Four key factors have caused the B.C. economy to outperform the country as a whole since the beginning of this year and will likely result in it continuing to do so into 2022. First, the B.C. economy was sideswiped by the second wave of COVID-19 and not hit head-on as was the case for most other provinces. B.C. employers, particularly those in service-related industries, did not have to lay off staff over the winter months. In March, total employment rose by +6.5% y/y, the best gain in the country.
Going forward, although the number of COVID-19 cases has escalated sharply since late February, at 2,274 cases per 100,000 individuals, the province has the sixth-lowest infection rate in the country. Also, B.C. has implemented strengthened province-wide restrictions that are scheduled to expire in late May.
Given the federal government’s glacial pace of vaccine distribution, the cloud of uncertainty due to COVID-19 will likely hang over the country and B.C. for some time. Nevertheless, a full lockdown of the province appears unlikely.
B.C. hiring is in high gear
Fuelled by an uninterrupted increase in total employment, record low-interest rates, and rising consumer confidence, consumer spending in B.C. has, over the past six months, increased by a country-leading +10.7% y/y. The outlook for consumer spending remains bright given the positive outlook for hiring, persisting low interest rates and a sustained rise in good consumer expectations.
Strong U.S. growth should continue to drive exports
A second major driver of the robust economic activity in B.C. has been exports which, over the past six months, have been up by +8% y/y, primarily due to a +85% increase in sales of forest products, the bulk (94%) of which are sold to customers in the U.S.
The American marketplace accounts for 64% of B.C.’s total foreign sales. Given recent upward revisions to U.S. growth forecasts, inspired by the recently passed $1.9 trillion U.S. stimulus package, the outlook for B.C.’s export sales appears very bright.
Expect post pandemic increase in net migration
A third contributor to the province’s economic health has been the sustained inflow of migrants both from within and, more recently, from outside the country. Although lockdowns across the country have been severely limiting interprovincial migration, B.C. has been alone in welcoming (net) migrants from other provinces.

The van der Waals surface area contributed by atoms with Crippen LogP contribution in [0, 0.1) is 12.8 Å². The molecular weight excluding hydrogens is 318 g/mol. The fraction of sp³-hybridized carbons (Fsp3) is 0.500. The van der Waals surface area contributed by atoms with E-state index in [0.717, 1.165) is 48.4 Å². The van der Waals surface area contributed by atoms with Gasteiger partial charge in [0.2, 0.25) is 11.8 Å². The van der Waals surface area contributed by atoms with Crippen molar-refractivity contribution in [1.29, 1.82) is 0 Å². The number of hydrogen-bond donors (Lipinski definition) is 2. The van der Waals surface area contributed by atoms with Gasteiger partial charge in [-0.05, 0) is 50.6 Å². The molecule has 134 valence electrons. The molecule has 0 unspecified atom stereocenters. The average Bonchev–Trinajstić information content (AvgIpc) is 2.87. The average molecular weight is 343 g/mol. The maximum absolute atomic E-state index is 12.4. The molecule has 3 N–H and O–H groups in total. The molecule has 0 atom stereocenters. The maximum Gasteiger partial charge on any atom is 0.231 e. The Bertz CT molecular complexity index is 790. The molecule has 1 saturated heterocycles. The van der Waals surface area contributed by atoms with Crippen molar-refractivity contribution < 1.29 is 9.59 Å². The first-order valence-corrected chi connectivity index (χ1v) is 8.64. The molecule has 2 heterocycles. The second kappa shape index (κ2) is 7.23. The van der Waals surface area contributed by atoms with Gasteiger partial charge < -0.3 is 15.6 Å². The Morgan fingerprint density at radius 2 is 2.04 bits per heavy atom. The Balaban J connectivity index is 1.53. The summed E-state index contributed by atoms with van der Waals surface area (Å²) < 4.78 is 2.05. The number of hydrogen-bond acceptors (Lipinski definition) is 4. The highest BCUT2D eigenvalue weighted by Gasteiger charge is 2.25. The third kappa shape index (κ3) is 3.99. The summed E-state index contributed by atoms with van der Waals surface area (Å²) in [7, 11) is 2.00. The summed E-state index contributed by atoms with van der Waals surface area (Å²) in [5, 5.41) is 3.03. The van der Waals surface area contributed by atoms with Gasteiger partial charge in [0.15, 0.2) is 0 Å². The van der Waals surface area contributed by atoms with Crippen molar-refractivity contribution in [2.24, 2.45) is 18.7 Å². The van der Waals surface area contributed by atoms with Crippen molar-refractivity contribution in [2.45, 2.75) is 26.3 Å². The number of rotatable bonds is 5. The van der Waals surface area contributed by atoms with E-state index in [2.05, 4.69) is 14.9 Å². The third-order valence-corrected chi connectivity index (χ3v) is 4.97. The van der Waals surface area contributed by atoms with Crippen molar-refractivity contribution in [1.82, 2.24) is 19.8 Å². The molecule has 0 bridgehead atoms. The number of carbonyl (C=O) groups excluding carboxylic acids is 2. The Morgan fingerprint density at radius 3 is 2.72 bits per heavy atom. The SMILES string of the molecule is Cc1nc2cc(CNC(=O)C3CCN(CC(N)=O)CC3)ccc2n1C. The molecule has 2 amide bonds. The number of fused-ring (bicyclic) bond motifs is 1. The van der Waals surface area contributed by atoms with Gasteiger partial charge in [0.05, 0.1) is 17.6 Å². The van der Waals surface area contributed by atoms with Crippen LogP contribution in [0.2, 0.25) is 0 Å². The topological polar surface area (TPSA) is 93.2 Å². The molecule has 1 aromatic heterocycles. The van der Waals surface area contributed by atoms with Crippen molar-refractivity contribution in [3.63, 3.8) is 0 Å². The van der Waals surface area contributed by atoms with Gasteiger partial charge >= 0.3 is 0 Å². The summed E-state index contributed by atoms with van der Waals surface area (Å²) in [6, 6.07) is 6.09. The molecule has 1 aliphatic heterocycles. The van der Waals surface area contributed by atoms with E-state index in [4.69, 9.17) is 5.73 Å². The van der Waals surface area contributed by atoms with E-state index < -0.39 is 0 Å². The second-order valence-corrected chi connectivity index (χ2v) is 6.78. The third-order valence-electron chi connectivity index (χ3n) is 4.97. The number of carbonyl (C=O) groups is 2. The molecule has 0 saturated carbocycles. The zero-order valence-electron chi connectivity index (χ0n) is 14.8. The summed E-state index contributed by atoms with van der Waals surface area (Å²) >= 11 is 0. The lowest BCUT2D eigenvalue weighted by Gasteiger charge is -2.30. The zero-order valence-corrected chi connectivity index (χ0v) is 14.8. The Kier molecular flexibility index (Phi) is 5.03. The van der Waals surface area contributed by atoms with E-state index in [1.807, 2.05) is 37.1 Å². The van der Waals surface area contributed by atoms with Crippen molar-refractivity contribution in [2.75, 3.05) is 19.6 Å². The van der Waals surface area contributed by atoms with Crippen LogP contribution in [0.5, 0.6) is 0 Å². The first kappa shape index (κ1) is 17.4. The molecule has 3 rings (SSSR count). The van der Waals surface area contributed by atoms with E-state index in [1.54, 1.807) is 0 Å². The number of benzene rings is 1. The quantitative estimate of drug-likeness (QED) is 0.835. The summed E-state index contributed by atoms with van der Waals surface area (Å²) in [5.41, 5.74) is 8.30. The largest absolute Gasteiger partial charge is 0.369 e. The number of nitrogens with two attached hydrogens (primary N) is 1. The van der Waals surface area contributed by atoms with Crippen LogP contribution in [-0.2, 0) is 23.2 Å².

In 2020, 23,000 individuals from within Canada moved to the province, a four-year high. In addition, as noted in Snapshot #7 titled, “Expect Canada’s Population to Recoup Lost Ground in 2022”, B.C. should attract more students and youth from Hong Kong following the Chinese government’s recent overhaul of Hong Kong’s electoral system.
B.C. has hottest housing market in country
The combination of strong jobs growth, a record inflow of migrants from other provinces, and near record-low interest rates have launched housing demand in British Columbia into a high orbit. Year to date, home sales are up by +96.9% y/y, just slightly less than twice the national increase of +53% y/y. As a result of this strong surge in sales, the months’ supply of homes for sale has fallen to an unprecedented low of 1.9, while average house prices have risen by +18.7% y/y.
The very strong uptick in demand has given a boost to supply. Year-to-date housing starts in the province are up by +53% due to gains in apartments (+62%), row units (+47%) and single-family units (+41%). Given this strong year-to-date pattern of new construction, we expect that, after hitting a four-year low in 2020, housing starts should range from 38,000 to 44,000 units this year and from 34,000 to 38,000 in 2022.
Energy projects are the major driver of non-res construction
The improved outlook for residential construction has been accompanied by an increase in non-res capital spending which should persist through the remainder of this year and into 2022. This prospect is reinforced by a recent Royal Bank Provincial Outlook for British Columbia and by Statistics Canada’s Non-Residential Capital Expenditures (2021) Intentions survey. The latter survey indicates that, following a COVID-19 depressed gain of +2.4% y/y in 2020, industries plan to increase their spending on non-res construction and machinery and equipment by +5.7% in 2021.
The largest contributor to the +5.7% total increase will be a +31% rise in spending by the oil and gas industry, due in part to increased spending on the Coastal GasLink pipeline, the LNG Canada in Kitimat project and the Trans Mountain Pipeline. As well, major spending is ongoing for the Broadway Subway project and the New St Paul’s Hospital. Also, in the just-released budget, the province’s Minister of Finance announced taxpayer-supported capital projects of $26.4 billion, up +$3.5 billion from the 2020 budget.
B.C. should outperform the rest of the country this year and maybe next
Given its positive prospects for consumer spending, exports, residential and non-residential construction, accompanied by its increasing vaccination rate against the background of a below-average COVID-19 infection rate, we expect the B.C. economy will outpace the rest of the country this year and quite possibly again in 2022. After contracting by an estimated -5.0% in 2020, B.C.’s growth will likely range from +5.7% to +6.5% in 2021 and from +4.0% to +4.5% in 2022.
John Clinkard has over 35 years’ experience as an economist in international, national and regional research and analysis with leading financial institutions and media outlets in Canada.
Real* Gross Domestic Product (GDP) Growth – British Columbia vs Canada
Chart: ConstructConnect — CanaData.
Please click on the following link to download the PDF version of this article:
Economic Snapshot Vol. 19, Issue 8 – B.C.’s economy is firing on all cylinders heading toward 2022 – PDF